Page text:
Event: El Salvador’s Ministry of the Environment and Natural Resources issued a warning of elevated rip current risks throughout the country that is effective through Friday, August 5th.
Strong undertows and currents make swimming at El Salvador’s Pacific Coast beaches extremely dangerous even for experienced swimmers. Lifeguards are assigned by the Civil Protection Agency to duty on most public beaches throughout the country but are less available at private beaches. Carefully assess the potential risks of recreational water activities and consider your physical capabilities and skills. Be aware that drinking alcohol and swimming can be a deadly combination.
Actions to Take:
- Be aware of surf condition flags that are placed on wooden poles at a regular distance along many tourist beaches. Do not enter the water wherever a red flag is present and take special care to stay near shore and be alert wherever a yellow flag is present.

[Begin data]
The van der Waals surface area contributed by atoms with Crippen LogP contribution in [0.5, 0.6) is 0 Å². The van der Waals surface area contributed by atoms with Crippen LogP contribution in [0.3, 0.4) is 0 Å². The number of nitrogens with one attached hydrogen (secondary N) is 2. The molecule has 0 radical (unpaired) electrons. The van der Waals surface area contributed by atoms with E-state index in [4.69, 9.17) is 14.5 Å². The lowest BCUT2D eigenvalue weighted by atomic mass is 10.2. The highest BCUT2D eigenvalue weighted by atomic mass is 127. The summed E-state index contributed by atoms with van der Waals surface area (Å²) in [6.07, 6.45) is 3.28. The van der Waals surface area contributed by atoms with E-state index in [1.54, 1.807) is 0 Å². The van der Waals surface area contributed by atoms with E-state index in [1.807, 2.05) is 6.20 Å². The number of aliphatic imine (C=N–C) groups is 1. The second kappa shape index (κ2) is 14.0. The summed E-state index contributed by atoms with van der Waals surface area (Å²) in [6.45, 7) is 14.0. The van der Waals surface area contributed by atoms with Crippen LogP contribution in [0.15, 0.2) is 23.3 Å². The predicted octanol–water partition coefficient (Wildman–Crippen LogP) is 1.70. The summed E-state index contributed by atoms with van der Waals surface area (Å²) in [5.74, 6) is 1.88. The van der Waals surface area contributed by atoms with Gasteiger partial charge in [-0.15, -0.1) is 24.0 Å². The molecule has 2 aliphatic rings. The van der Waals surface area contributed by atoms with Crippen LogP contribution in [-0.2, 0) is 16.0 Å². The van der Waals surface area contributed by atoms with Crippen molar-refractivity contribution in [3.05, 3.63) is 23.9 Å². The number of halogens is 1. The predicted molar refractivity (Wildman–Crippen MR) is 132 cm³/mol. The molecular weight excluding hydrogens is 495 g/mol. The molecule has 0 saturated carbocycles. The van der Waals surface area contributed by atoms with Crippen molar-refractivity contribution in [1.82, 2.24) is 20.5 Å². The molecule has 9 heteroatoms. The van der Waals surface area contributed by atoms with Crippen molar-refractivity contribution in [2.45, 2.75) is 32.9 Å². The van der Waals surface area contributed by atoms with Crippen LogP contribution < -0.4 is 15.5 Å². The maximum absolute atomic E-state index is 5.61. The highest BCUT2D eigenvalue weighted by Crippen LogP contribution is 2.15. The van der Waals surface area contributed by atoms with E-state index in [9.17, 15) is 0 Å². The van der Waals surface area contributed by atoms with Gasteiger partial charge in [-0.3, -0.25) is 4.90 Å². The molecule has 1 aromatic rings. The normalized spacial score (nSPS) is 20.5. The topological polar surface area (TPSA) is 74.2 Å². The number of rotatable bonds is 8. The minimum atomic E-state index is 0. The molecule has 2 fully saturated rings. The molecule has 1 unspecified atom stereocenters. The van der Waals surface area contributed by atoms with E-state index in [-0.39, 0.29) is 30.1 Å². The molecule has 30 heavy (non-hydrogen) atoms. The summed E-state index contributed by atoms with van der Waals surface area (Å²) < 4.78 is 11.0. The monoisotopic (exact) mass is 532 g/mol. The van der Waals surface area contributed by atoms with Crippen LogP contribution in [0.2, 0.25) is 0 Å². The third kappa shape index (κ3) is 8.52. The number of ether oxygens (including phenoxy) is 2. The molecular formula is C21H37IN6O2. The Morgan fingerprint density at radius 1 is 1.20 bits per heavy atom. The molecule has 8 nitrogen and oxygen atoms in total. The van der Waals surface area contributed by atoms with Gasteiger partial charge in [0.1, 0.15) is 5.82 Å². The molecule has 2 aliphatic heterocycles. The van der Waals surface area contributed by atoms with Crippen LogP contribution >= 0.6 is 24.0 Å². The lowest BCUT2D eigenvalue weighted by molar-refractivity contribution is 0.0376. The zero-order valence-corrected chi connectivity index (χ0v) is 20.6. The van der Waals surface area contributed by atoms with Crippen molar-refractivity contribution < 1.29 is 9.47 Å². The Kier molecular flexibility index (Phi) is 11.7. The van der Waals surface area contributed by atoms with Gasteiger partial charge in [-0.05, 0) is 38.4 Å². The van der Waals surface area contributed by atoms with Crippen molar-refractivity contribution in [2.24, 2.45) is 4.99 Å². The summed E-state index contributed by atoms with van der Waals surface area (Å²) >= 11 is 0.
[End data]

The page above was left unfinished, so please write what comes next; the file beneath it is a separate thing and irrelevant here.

- In those locations where a lifeguard is present, follow their instructions.
- At any location where no or few locals are in the water, take special note and avoid entering the water as locals have more familiarity with conditions and risks.
- Watch this video from the National Oceanic and Atmospheric Administration (NOAA) on how to spot a rip current and what to do if you are caught in one.
- Enroll in Smart Traveler Enrollment Program (STEP) for safety and security updates. Encourage your friends and family to register as well if they plan to travel outside of the United States.
El Salvador Emergency Phone Number: 911
U.S. Embassy San Salvador, El Salvador
Final Boulevard Santa Elena
Antiguo Cuscatlán, La Libertad
Telephone: 503-2501-2999 (24 hour phone line)
U.S Department of State –Consular Affairs
888-407-4747 or 202-501-4444